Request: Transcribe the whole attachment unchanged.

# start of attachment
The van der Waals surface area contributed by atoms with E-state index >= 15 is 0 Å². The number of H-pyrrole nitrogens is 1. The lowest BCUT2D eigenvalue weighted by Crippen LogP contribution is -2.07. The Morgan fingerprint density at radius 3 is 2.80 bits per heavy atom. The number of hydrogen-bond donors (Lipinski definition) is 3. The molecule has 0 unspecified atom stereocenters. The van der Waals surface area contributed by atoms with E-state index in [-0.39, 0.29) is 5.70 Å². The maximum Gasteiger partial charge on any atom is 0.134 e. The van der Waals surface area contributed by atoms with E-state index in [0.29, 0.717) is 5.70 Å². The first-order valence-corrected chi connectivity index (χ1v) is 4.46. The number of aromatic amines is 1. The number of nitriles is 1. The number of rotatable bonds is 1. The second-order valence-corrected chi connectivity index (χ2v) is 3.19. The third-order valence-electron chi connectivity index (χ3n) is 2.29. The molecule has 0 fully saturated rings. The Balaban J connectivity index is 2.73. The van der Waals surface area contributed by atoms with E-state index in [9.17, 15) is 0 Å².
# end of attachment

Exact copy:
The van der Waals surface area contributed by atoms with E-state index >= 15 is 0 Å². The number of H-pyrrole nitrogens is 1. The lowest BCUT2D eigenvalue weighted by Crippen LogP contribution is -2.07. The Morgan fingerprint density at radius 3 is 2.80 bits per heavy atom. The number of hydrogen-bond donors (Lipinski definition) is 3. The molecule has 0 unspecified atom stereocenters. The van der Waals surface area contributed by atoms with E-state index in [-0.39, 0.29) is 5.70 Å². The maximum Gasteiger partial charge on any atom is 0.134 e. The van der Waals surface area contributed by atoms with E-state index in [0.29, 0.717) is 5.70 Å². The first-order valence-corrected chi connectivity index (χ1v) is 4.46. The number of aromatic amines is 1. The number of nitriles is 1. The number of rotatable bonds is 1. The second-order valence-corrected chi connectivity index (χ2v) is 3.19. The third-order valence-electron chi connectivity index (χ3n) is 2.29. The molecule has 0 fully saturated rings. The Balaban J connectivity index is 2.73. The van der Waals surface area contributed by atoms with E-state index in [9.17, 15) is 0 Å².